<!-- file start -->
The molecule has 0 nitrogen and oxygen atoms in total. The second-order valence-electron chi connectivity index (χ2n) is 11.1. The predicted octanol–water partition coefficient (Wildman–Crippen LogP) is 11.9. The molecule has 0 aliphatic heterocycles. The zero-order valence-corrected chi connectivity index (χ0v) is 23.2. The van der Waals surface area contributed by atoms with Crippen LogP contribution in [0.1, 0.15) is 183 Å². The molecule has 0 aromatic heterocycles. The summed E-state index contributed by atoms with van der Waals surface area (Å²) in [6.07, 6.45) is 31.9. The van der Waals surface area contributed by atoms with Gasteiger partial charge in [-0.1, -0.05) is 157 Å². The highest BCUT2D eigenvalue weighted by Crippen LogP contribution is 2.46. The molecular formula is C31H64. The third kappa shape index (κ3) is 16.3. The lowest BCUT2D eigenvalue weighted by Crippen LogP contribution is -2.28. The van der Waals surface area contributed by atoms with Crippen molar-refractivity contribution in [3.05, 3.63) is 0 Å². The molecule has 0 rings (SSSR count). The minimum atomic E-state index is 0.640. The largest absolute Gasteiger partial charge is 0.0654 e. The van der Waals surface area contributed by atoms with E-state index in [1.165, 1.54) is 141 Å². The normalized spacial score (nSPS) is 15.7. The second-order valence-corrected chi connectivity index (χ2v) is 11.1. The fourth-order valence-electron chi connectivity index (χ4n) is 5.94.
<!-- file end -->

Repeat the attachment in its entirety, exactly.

The molecule has 0 nitrogen and oxygen atoms in total. The second-order valence-electron chi connectivity index (χ2n) is 11.1. The predicted octanol–water partition coefficient (Wildman–Crippen LogP) is 11.9. The molecule has 0 aliphatic heterocycles. The zero-order valence-corrected chi connectivity index (χ0v) is 23.2. The van der Waals surface area contributed by atoms with Crippen LogP contribution in [0.1, 0.15) is 183 Å². The molecule has 0 aromatic heterocycles. The summed E-state index contributed by atoms with van der Waals surface area (Å²) in [6.07, 6.45) is 31.9. The van der Waals surface area contributed by atoms with Gasteiger partial charge in [-0.1, -0.05) is 157 Å². The highest BCUT2D eigenvalue weighted by Crippen LogP contribution is 2.46. The molecular formula is C31H64. The third kappa shape index (κ3) is 16.3. The lowest BCUT2D eigenvalue weighted by Crippen LogP contribution is -2.28. The van der Waals surface area contributed by atoms with Crippen molar-refractivity contribution in [3.05, 3.63) is 0 Å². The molecule has 0 rings (SSSR count). The minimum atomic E-state index is 0.640. The largest absolute Gasteiger partial charge is 0.0654 e. The van der Waals surface area contributed by atoms with E-state index in [1.165, 1.54) is 141 Å². The normalized spacial score (nSPS) is 15.7. The second-order valence-corrected chi connectivity index (χ2v) is 11.1. The fourth-order valence-electron chi connectivity index (χ4n) is 5.94.